William Kentridge: Glyphs

Goodman Gallery Presents William Kentridge: Glyphs - Omenka Online
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From 29 November to 30 December 2021, Goodman Gallery, Miami will present an exhibition of new and existing bronze sculptures from William Kentridge’s ongoing series of bronze glyphs, alongside a drawing from his most recent animated film, City Deep. Kentridge’s glyphs are a visual dictionary of sorts made up of a series of sculptures that form a vocabulary of symbols, representing a collection of everyday objects, suggested words, or icons that are ubiquitous in the artist’s practice. The glyphs started as ink drawings and paper cut-outs, each on a single page from a dictionary. The drawings were transformed into bronzes, to embody the weight and character their shapes on paper suggested. In their smaller formation, the glyphs can be arranged in order to construct sculptural sentences and rearranged to deny meaning.

“I always thought of one of the small cursive pieces as barbed wire – two trestles holding this loop of curls and swirls – the way it looked when gathered from the work I was doing on Wozzeck from the First World War, which included landscape drawings with barbed wire fairly similar to this. It struck me that the small cursive piece was standing on four legs, which were in fact the edges of the trestles supporting the swirling suspended in the middle. That the central swirls were something of the belly, and the shape altogether, reminded me of the outline of Picasso’s goat – one of the great sculptures of the 20th Century. Without adjusting the body of the sculpture, I simply cut out a cardboard schematic goat’s head and suddenly this abstract set of swirls turned into the creature. So, the goat was a discovery – I hadn’t really known at the beginning that it would become one.” – William Kentridge, Johannesburg, November 2021.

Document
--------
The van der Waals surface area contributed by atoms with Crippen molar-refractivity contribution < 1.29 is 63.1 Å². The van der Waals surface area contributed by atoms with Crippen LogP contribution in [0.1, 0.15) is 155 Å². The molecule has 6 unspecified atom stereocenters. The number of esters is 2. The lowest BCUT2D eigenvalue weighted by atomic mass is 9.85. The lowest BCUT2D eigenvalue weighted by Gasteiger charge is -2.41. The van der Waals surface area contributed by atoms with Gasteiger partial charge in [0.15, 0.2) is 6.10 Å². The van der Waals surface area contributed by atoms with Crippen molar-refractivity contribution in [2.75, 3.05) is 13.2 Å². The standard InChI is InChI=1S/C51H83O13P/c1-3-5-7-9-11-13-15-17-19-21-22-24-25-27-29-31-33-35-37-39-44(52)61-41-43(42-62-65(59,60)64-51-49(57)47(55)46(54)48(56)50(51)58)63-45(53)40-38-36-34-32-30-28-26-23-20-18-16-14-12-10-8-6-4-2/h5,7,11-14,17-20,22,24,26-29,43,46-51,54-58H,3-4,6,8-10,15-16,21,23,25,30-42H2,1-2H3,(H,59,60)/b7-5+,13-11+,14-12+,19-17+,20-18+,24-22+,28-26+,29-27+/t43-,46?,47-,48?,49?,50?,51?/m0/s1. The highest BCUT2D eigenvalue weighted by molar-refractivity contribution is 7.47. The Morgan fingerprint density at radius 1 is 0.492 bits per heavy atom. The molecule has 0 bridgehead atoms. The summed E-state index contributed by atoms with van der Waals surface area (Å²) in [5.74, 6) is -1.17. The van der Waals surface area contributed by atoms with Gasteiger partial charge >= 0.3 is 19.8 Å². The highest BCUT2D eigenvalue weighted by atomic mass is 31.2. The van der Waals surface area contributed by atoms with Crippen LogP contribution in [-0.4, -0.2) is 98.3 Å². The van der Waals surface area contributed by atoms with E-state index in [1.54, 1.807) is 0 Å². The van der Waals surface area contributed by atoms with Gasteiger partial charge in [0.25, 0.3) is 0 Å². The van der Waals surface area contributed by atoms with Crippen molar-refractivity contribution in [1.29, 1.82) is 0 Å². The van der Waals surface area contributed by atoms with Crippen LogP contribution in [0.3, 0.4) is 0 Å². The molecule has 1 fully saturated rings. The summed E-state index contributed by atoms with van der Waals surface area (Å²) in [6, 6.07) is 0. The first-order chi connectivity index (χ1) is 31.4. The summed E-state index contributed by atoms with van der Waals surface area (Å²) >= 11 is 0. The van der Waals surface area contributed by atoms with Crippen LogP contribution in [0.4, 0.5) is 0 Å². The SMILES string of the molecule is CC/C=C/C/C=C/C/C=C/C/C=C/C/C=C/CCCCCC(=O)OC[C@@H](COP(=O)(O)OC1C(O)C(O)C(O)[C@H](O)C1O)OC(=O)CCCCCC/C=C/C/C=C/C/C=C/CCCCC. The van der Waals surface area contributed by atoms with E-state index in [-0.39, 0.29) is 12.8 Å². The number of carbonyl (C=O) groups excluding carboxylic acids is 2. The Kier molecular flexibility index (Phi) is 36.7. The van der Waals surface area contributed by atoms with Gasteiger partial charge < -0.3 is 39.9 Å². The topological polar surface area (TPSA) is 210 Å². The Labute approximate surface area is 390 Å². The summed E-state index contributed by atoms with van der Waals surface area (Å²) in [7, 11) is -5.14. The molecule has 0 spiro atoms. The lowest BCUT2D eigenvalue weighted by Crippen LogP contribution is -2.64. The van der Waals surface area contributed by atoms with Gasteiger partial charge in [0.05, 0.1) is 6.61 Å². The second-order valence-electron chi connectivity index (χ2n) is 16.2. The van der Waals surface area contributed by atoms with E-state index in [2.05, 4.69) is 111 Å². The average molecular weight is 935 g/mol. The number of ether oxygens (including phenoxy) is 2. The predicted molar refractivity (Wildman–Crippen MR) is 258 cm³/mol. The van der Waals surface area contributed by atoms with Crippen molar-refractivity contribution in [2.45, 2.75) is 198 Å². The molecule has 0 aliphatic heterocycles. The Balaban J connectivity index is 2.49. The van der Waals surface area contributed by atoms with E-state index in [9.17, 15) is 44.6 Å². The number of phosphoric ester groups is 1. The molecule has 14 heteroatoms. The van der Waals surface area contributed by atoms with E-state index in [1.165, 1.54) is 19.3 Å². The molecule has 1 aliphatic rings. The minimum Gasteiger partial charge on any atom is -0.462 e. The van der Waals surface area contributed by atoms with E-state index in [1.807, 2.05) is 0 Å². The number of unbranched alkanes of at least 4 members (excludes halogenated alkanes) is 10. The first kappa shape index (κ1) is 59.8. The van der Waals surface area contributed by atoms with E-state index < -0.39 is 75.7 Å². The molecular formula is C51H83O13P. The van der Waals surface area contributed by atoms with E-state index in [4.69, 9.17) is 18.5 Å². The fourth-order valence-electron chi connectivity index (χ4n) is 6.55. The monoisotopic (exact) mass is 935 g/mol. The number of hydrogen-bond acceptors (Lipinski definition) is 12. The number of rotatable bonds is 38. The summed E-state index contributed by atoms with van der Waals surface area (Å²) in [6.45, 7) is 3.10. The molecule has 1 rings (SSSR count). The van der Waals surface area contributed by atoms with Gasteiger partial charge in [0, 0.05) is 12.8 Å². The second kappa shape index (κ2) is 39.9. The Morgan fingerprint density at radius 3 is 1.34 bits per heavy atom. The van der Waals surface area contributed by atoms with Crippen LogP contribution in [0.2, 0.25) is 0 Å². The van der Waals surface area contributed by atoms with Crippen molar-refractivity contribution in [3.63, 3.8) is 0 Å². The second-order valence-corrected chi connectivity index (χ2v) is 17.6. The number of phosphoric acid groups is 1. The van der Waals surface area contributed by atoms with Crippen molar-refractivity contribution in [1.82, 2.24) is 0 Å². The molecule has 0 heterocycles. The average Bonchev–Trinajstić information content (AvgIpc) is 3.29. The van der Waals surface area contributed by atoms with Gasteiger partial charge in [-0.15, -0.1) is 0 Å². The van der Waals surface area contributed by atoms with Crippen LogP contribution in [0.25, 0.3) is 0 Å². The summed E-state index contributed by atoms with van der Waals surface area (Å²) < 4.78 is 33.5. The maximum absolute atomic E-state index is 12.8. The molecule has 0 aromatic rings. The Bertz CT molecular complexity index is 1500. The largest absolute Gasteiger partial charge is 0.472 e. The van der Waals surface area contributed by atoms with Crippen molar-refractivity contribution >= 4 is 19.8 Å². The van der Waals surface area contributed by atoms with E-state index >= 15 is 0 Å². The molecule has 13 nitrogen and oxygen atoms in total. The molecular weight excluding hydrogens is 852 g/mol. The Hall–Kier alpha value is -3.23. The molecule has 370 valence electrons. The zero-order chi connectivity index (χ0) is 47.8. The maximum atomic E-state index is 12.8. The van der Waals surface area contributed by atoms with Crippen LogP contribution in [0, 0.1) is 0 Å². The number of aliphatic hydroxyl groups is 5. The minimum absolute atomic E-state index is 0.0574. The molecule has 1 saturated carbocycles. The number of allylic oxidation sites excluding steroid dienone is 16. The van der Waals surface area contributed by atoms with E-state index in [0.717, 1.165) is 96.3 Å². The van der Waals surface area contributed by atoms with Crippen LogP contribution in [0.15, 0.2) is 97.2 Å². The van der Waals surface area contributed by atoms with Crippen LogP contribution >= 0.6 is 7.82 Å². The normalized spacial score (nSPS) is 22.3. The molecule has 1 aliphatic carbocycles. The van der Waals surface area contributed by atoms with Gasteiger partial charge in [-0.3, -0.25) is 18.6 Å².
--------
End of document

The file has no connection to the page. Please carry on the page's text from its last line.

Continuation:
Apart from the bull and goat, the other cursive forms, Copperplates I, II, III and IV, are all unique. There is no record of what the original was, as that’s been burnt out, so they are one-offs.  They were made in cardboard and foamcore, cut and swirled, trying again different kinds of turns and loops, and then those were covered with plaster and burnt out in the furnace. The original materials were burnt out and replaced with bronze, so there was never an intermediate stage. One sculpture is of the barbed wire itself, the others sets of these turns and curls.” – William Kentridge, Johannesburg, November 2021.

 

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